Paper 2012/228

Physical Unclonable Functions in Cryptographic Protocols: Security Proofs and Impossibility Results

Marten van Dijk and Ulrich Rührmair


We investigate the power of physical unclonable functions (PUFs) as a new primitive in cryptographic protocols. Our contributions split into three parts. Firstly, we focus on the realizability of PUF-protocols in a special type of stand-alone setting (the “stand-alone, good PUF setting”) under minimal assumptions. We provide new PUF definitions that require only weak average security properties of the PUF, and prove that these definitions suffice to realize secure PUF-based oblivious transfer (OT), bit commitment (BC) and key exchange (KE) in said setting. Our protocols for OT, BC and KE are partly new, and have certain practicality and security advantages compared to existing schemes. In the second part of the paper, we formally prove that there are very sharp limits on the usability of PUFs for OT and KE {\em beyond} the above stand-alone, good PUF scenario. We introduce two new and realistic attack models, the so-called posterior access model (PAM) and the bad PUF model, and prove several impossibility results in these models. First, OT and KE protocols whose security is solely based on PUFs are generally impossible in the PAM. More precisely, one-time access of an adversary to the PUF after the end of a single protocol (sub-)session makes all previous (sub-)sessions provably insecure. Second, OT whose security is solely based on PUFs is impossible in the bad PUF model, even if only a stand alone execution of the protocol is considered (i.e., even if no adversarial PUF access after the protocol is allowed). Our impossibility proofs do not only hold for the weak PUF definition of the first part of the paper, but even apply if ideal randomness and unpredictability is assumed in the PUF, i.e., if the PUF is modeled as a random permutation oracle. In the third part, we investigate the feasibility of PUF-based bit commitment beyond the stand-alone, good PUF setting. For a number of reasons, this case is more complicated than OT and KE. We first prove that BC is impossible in the bad PUF model if players have got access to the PUF between the commit and the reveal phase. Again, this result holds even if the PUF is “ideal” and modeled as a random permutation oracle. Secondly, we sketch (without proof) two new BC-protocols, which can deal with bad PUFs or with adversarial access between the commit and reveal phase, but not with both. We hope that our results can contribute to a clarification of the usability of PUFs in cryptographic protocols. They show that new hardware properties such as offline certifiability and the erasure of PUF responses would be required in order to make PUFs a broadly applicable cryptographic tool. These features have not yet been realized in practical PUF-implementations and generally seem hard to achieve at low costs. Our findings also show that the question how PUFs can be modeled comprehensively in a UC-setting must be considered at least partly open.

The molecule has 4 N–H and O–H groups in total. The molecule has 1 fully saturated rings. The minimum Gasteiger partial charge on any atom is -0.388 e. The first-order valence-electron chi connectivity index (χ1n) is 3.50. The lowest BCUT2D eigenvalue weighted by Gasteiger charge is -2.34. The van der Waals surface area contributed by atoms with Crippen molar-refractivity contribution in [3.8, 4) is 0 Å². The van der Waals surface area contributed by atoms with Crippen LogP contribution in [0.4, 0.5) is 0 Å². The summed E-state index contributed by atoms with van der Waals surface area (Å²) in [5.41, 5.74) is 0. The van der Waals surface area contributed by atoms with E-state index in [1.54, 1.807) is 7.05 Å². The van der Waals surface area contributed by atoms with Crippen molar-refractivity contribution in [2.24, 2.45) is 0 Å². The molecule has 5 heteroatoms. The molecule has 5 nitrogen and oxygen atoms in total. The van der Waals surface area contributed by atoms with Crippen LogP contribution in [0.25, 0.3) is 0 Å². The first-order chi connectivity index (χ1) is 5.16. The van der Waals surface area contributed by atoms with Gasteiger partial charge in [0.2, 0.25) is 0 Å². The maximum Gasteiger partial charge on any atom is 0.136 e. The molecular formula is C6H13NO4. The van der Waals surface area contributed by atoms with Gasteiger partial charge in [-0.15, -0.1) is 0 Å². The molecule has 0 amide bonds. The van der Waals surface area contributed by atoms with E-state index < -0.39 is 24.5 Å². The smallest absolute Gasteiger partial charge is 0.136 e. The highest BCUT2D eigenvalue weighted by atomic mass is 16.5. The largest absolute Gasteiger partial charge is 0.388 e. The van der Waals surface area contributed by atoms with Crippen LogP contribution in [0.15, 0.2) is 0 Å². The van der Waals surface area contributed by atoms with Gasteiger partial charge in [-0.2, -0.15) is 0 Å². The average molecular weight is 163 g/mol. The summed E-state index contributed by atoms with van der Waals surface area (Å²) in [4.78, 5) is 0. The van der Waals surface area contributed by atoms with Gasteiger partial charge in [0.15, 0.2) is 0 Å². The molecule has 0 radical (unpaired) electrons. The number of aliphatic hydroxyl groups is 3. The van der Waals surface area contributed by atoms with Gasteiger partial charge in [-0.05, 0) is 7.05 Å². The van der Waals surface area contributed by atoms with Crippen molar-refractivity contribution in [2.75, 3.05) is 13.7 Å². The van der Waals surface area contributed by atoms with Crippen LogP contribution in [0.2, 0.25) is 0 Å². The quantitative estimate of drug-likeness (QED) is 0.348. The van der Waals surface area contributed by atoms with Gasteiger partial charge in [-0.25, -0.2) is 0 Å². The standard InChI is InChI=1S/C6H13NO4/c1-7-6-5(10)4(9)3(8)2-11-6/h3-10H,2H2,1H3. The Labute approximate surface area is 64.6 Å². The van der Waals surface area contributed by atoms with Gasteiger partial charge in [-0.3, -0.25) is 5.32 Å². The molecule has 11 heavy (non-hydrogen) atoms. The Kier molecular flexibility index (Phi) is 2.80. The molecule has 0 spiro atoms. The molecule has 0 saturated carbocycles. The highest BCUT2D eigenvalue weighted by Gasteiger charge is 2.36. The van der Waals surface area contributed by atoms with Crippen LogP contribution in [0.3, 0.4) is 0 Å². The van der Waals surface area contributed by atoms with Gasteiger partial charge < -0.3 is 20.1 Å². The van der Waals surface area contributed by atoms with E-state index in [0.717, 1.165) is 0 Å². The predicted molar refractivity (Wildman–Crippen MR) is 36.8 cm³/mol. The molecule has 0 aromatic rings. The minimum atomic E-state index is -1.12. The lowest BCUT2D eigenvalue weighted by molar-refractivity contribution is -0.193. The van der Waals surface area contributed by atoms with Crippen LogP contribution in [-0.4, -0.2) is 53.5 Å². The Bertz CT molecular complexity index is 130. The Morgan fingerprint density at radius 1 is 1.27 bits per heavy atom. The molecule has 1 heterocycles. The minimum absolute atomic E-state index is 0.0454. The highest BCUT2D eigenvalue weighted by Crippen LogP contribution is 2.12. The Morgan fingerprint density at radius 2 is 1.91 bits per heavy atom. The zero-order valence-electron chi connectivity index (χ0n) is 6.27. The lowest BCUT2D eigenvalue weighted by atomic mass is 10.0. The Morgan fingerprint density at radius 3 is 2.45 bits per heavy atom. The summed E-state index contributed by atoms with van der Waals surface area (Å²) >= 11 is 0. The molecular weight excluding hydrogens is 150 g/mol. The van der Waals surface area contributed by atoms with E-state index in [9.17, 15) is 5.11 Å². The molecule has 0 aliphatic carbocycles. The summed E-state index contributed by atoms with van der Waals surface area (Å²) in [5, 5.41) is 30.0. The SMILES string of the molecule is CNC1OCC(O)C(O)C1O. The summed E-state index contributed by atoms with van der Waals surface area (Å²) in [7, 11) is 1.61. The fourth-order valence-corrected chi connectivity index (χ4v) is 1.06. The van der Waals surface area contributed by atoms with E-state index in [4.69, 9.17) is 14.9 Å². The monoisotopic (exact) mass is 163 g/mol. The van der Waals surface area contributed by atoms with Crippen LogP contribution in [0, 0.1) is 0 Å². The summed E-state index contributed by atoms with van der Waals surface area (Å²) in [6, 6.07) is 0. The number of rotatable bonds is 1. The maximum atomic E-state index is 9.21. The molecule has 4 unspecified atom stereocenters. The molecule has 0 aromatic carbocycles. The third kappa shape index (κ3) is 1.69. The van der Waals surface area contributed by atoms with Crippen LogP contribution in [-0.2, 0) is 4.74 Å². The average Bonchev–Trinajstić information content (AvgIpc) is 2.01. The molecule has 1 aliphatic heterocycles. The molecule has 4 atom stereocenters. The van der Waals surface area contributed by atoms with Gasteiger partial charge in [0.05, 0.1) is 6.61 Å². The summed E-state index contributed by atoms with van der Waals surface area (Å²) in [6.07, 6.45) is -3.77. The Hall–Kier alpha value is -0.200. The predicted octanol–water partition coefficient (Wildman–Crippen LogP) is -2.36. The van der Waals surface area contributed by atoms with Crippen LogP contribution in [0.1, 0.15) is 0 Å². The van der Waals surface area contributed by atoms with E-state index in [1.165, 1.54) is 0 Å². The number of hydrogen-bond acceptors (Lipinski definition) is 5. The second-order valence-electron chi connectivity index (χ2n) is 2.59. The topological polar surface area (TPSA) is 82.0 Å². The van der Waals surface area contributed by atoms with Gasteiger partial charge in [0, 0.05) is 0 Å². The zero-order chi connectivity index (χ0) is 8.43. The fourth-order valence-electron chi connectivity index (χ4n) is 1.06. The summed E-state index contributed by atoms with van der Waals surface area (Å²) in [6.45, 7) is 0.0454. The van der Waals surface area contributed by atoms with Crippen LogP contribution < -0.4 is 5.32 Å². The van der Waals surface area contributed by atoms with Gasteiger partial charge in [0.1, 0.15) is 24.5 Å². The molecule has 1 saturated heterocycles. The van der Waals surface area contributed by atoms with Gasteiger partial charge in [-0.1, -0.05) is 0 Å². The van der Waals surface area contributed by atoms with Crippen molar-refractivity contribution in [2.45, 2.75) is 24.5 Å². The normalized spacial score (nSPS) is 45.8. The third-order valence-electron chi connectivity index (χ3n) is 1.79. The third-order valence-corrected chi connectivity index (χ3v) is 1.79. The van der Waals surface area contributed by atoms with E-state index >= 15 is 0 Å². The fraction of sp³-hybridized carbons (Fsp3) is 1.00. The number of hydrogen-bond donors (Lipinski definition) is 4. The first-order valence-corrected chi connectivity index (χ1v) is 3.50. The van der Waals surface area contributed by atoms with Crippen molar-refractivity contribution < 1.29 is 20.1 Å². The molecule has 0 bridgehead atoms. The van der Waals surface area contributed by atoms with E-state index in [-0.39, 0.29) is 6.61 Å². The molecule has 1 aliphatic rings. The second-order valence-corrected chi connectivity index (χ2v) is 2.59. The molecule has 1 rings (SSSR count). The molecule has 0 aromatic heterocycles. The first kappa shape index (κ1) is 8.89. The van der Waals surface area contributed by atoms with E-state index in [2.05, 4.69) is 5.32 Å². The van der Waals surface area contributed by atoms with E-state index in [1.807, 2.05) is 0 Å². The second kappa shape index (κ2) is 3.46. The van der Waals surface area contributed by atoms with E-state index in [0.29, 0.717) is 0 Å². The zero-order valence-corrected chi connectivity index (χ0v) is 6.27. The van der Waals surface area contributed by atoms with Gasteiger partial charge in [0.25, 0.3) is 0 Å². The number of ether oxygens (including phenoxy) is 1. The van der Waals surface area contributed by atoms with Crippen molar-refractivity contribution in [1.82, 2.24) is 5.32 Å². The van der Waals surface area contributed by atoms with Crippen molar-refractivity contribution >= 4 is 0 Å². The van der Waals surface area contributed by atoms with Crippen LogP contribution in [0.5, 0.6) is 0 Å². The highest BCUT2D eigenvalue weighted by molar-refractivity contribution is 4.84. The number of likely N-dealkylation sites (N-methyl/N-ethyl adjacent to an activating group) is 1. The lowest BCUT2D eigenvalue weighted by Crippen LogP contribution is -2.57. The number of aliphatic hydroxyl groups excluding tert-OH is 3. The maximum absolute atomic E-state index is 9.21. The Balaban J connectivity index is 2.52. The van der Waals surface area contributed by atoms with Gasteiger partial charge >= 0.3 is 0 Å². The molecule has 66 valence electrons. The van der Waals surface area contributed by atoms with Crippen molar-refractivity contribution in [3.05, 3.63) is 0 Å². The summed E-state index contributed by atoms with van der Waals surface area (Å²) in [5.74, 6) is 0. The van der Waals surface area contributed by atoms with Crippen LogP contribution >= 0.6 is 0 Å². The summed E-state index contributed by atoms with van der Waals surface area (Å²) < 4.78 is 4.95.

Available format(s)
Publication info
Published elsewhere. Not published elsewhere
cryptographic protocolsphysical unclonable functions (PUFs)oblivious transferbit commitmentkey exchange
Contact author(s)
marten vandijk @ rsa com
2012-04-30: received
Short URL
Creative Commons Attribution


      author = {Marten van Dijk and Ulrich Rührmair},
      title = {Physical Unclonable Functions in Cryptographic Protocols: Security Proofs and Impossibility Results},
      howpublished = {Cryptology ePrint Archive, Paper 2012/228},
      year = {2012},
      note = {\url{}},
      url = {}
Note: In order to protect the privacy of readers, does not use cookies or embedded third party content.